The Tigers were ferocious.  They famously fought in both Battles of Bull Run, and in Stonewall Jackson’s Virginia Campaign. At Bull Run, Wheat was shot through both lungs. Both. The doctor told him no one on record had ever survived such an injury, and he said, “Well then, I will put my case on record.”  He survived, only to be mortally wounded in a battle in 1862.

Chatham Roberdeau Wheat, mercenary, Confederate volunteer. An imposing figure. And oh, that hair!

The Tigers got a reputation for fighting and for rabble-rousing. They were thought to be out of control.  After Bull Run, there was an incident involving an officer that resulted in the firing squad execution of two Tigers.

Still, the Tigers’ fighting rep got so “good” that other soldiers wanted to join, including a lot of upper class types, lawyers, doctors, and the like.  In fact, their reputation got so great that eventually the entire brigade, under Brigadier General Harry T. Hays, took the name and became unofficially the Louisiana Tiger Brigade for the remainder of the war.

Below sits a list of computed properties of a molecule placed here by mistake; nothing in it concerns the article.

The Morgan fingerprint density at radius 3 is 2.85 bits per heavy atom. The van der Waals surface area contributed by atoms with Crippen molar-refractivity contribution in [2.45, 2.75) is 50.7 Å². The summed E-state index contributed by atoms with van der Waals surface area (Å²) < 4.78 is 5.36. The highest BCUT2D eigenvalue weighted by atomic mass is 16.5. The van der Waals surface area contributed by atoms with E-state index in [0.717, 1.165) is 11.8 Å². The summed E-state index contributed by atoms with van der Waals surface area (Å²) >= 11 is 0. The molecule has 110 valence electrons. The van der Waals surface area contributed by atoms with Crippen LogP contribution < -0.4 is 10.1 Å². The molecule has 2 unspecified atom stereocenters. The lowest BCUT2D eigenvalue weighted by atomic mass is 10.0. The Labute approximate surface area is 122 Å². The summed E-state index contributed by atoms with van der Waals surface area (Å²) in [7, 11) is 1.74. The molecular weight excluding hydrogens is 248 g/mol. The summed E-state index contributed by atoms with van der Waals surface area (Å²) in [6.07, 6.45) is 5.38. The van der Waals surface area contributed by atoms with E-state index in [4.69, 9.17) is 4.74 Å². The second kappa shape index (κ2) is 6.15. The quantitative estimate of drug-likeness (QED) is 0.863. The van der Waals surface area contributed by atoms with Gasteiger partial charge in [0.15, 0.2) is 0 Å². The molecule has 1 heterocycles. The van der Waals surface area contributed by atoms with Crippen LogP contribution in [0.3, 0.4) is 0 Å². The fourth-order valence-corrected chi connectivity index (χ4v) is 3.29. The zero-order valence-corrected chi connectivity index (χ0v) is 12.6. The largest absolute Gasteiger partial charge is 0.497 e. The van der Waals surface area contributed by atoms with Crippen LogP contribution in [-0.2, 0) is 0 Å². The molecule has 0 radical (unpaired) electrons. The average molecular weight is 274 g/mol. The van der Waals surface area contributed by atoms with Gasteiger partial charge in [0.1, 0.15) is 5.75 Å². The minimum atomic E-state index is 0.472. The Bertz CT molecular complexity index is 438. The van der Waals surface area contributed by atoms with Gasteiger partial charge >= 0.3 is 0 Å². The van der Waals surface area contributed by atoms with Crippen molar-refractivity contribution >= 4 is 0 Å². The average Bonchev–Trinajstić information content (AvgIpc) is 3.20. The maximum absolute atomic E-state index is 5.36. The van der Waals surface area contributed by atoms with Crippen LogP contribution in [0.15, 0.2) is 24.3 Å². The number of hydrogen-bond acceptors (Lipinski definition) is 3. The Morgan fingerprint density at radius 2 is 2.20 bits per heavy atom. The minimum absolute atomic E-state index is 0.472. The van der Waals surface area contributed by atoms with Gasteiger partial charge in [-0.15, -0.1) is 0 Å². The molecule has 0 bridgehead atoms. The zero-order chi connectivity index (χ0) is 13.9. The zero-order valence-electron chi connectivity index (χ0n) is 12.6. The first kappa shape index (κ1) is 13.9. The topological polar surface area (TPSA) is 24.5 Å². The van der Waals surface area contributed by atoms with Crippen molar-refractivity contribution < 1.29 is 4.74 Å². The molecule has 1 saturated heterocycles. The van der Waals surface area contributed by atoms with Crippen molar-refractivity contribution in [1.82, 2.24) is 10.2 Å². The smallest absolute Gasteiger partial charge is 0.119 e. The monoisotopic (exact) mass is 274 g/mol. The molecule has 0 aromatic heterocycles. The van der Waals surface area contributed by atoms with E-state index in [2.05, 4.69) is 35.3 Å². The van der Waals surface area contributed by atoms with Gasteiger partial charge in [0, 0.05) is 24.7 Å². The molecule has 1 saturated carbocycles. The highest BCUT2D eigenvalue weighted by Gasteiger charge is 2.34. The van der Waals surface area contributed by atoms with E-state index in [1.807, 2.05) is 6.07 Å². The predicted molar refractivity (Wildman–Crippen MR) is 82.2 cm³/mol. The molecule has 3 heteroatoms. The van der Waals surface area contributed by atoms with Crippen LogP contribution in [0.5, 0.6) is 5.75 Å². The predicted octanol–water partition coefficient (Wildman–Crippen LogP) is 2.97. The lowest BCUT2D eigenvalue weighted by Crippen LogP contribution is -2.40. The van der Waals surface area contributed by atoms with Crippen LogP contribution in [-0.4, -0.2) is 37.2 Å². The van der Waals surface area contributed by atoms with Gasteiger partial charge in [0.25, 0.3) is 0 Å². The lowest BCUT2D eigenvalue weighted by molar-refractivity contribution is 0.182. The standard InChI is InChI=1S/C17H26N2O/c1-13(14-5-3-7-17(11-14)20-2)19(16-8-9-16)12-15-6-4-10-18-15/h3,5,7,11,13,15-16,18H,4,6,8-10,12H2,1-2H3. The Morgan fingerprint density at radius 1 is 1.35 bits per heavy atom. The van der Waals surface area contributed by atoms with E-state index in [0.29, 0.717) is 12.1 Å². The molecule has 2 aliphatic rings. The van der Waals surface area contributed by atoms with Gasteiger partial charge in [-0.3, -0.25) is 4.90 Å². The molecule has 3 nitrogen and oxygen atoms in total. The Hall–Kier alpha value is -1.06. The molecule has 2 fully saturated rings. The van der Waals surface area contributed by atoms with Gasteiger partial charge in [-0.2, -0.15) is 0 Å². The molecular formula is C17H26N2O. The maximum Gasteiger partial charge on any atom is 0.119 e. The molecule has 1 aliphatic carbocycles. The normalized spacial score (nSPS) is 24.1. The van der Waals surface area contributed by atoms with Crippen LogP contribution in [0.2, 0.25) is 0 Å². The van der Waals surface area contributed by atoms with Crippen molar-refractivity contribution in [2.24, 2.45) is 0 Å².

FUN FACT: You see that fancy, stylish uniform of the Zouaves? Later in the war they were ordered to dye their coats grey, to avoid confusion. Ruined the whole outfit.

So, with all of these “Tigers” in southern college football, do these names celebrate the Confederacy, and therefore should be dropped?

Research finds that Clemson is actually named for the tiger, not the Tigers. The animal. The fans think the name is boring, but it’s not going anywhere. Ditto Auburn and probably every other Tigers across the land.  But not LSU. LSU acknowledged that its sports mascot is named for that battalion from Louisiana that fought like hell in the war.